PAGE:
Two recent examples were explore all avenues and leave no stone unturned, which were killed by the ridicule of some journalists.

As for showing how those two examples had the effect of helping politicians “think straight and reverse the decline of civilization” for the later part of the Sequence rule, definitely “NOT SHOWN”. No stories, examples, or rationale are provided to support that effect.

And “NOT DISPLAYED” for the current rule? wow! Orwell does not use specific stories, examples, or speculations to show that what he proposes actually works or will work, or even has worked at some time or place in history.

And, while Orwell shares his 6-item formula for getting rid of language misuse toward the end, he doesn’t provide any specific history, example, or speculation to show that those suggestions actually work or have any kind of positive effect.

wow! How does he get away with it? Why don’t we realize that when we read her essay?

After much thought, I think I figured out why: it’s the amount of time Orwell spends propping up his old point of view with all those examples of politicians misusing language.

We can see that what he is saying is true about each of those examples. But there are so many of them that it’s… well, he’s very much like a wily salesman who bends our ears with such a torrent of words that we tire ourselves out mentally trying to follow what he’s saying. And then we’re grateful to get to the end of all the talk, without mentally filtering all the reasoning behind what’s being said.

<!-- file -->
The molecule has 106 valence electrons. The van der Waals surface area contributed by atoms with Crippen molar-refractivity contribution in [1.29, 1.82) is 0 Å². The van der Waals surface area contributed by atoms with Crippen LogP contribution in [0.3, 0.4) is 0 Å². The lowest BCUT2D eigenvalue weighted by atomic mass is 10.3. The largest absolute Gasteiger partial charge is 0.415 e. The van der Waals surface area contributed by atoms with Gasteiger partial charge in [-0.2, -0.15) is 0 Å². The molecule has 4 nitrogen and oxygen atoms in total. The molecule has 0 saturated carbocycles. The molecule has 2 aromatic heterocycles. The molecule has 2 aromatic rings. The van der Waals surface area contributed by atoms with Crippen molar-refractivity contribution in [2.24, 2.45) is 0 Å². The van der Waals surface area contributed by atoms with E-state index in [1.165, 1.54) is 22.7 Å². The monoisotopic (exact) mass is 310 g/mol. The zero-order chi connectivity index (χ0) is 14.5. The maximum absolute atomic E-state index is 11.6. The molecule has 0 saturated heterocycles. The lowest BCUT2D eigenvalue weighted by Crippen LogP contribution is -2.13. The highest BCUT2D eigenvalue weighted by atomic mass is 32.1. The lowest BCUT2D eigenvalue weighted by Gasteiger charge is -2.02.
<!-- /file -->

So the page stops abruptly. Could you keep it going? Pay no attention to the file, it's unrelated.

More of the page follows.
I think that’s all. I honestly don’t think Orwell was trying to fool us though. He just didn’t have examples of the effects of his new view thesis to share with us because what he was suggesting hadn’t been implemented by a large group of people yet, so there were no effects to see. And maybe, just maybe, all the examples of him tired him too!

What Orwell should have done is provide some examples of specific effects that he predicts would occur, as well as how they would occur progressively, logically, if his six suggestions were followed. That would have done the trick I think.

Interesting, don’t you agree?

Teachers and publishers, in general, seem to love Orwell’s essay despite its flaws, why? Because of the important new insight, the new insight that Orwell provides, that’s why. Orwell’s tenet that “good language makes for good thinking” rings true to all of us, although the support for his reasoning is rather weak and he provides no new examples of points of view.

It just goes to show you what a really great new view thesis, plus an overwhelming number of solid old view examples, can do for you, right? (See my next article to end this discussion with a review of two more published trials.)